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  15. Alphonso Lingis (2010). Strange Emotions in Contemporary Theory. Symploke 18 (1):7-14.
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  16. Alphonso Lingis (2010). The Environment. Levinas Studies 5:65-81.
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  17. Alphonso Lingis (2009). Belief. Transcendent Philosophy Journal 10:5-24.
    The philosophy of mind envisions belief as a mental act, the individual mindtaking specific propositions to be true. But we, and scientists, do not really“believe” observation-statements about the perceived, and scientificallyobserved world. Michel de Certeau envisions belief as a social act, a sort ofcontract, that has practical effects. De Certeau’s conception of thecontractual and practical nature of belief may illuminate religious belief.Anthropologist Clifford Geertz argues that it is in ritual that the convictionthat religious conceptions are veridical and that religious directives (...)
     
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  18. Alphonso Lingis (2009). Contact and Communication. In Andrew J. Mitchell & Jason Kemp Winfree (eds.), The Obsessions of Georges Bataille: Community and Communication. State University of New York Press.
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  19. Alphonso Lingis (2009). Experiences of Mortality: Phenomenology and Anthropology. The Pluralist 4 (3):69 - 75.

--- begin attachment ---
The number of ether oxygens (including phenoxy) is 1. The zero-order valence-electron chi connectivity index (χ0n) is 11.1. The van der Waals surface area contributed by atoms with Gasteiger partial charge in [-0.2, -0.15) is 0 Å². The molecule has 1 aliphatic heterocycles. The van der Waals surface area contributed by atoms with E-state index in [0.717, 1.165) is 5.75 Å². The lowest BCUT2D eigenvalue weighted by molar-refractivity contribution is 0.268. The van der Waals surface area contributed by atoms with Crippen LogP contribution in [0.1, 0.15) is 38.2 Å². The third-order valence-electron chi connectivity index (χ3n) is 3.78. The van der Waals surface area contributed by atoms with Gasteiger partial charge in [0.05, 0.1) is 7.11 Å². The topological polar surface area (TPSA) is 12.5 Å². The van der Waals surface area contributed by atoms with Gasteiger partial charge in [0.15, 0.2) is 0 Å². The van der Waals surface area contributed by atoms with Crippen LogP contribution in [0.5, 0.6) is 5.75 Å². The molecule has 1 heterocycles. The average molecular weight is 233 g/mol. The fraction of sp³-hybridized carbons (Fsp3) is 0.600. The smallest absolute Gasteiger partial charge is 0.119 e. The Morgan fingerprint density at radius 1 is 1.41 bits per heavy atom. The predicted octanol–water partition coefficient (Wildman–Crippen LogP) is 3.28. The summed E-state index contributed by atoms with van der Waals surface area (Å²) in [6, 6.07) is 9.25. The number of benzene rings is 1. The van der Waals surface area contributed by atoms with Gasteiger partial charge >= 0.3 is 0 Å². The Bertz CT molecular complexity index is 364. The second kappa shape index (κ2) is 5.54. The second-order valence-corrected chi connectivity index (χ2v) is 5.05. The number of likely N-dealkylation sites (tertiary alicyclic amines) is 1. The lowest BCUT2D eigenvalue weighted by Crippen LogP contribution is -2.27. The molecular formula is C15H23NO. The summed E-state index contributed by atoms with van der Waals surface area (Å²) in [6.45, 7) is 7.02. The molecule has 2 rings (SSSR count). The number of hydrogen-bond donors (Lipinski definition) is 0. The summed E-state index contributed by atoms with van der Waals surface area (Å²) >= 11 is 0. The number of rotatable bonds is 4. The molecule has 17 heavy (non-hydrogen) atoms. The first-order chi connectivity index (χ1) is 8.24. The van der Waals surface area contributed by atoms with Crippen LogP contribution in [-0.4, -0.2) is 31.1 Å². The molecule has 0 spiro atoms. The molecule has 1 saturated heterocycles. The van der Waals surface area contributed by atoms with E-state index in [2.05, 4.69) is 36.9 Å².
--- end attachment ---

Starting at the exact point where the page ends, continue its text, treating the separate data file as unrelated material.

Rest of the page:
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  20. Alphonso Lingis (2009). The Inner Experience of Our Body. Journal of the British Society for Phenomenology 40:83-88.
     
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  21. Alphonso Lingis (2009). Three Objections to Levinas' Philosophy. Graduate Faculty Philosophy Journal 30 (2):189-195.
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  22. Alphonso Lingis (2008). War and Splendour. Critical Horizons 9 (2):121-138.
    Collective performances cannot be understood only from the intentions of the organizers, participants and bystanders, and from their historical, political, economic and ideological contexts. Cultural performances close in on themselves and evolve with their own logic: that of ceremony and festival in which their own scenes of splendour, dance and war adjust to one another.
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  23. Alphonso Lingis (2007). Contact: Tact and Caress. Journal of Phenomenological Psychology 38 (1):1-6.
    Through words and gestures we communicate with one another about the outlying environment, and we also form representations of one another. But we also make contact with one another. Through tact we make contact with the anxieties, rage, shame, shyness, and secrecy of another. In caresses we make contact with the pleasure of the other. Our caresses are moved by the other, by the spasms of torment and pleasure in the other.
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  24. Alphonso Lingis (2007). Detotalization and Finitude. Philosophy Today 51 (2):152-158.
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  25. Alphonso Lingis (2007). Impulsive Forces In and Against Words. Diacritics 35 (1):60-70.
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  26. Alphonso Lingis (2007). Perversity and Ethics (Review). Symploke 14 (1):358-360.
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  27. Alphonso Lingis (2007). Subjectification. Continental Philosophy Review 40 (2):113-123.
    For Martin Heidegger the death that comes singularly for each of us summons us to exist on our own and speak in our own name. But Gilles Delueze and Félix Guattari argue that it is a specific social machinery that summons us to speak in our own name and answer for what we do and are. This summons is a death sentence. They enjoin us to flee this subjectification, this subjection. They do recognize that the release of becomings in all (...)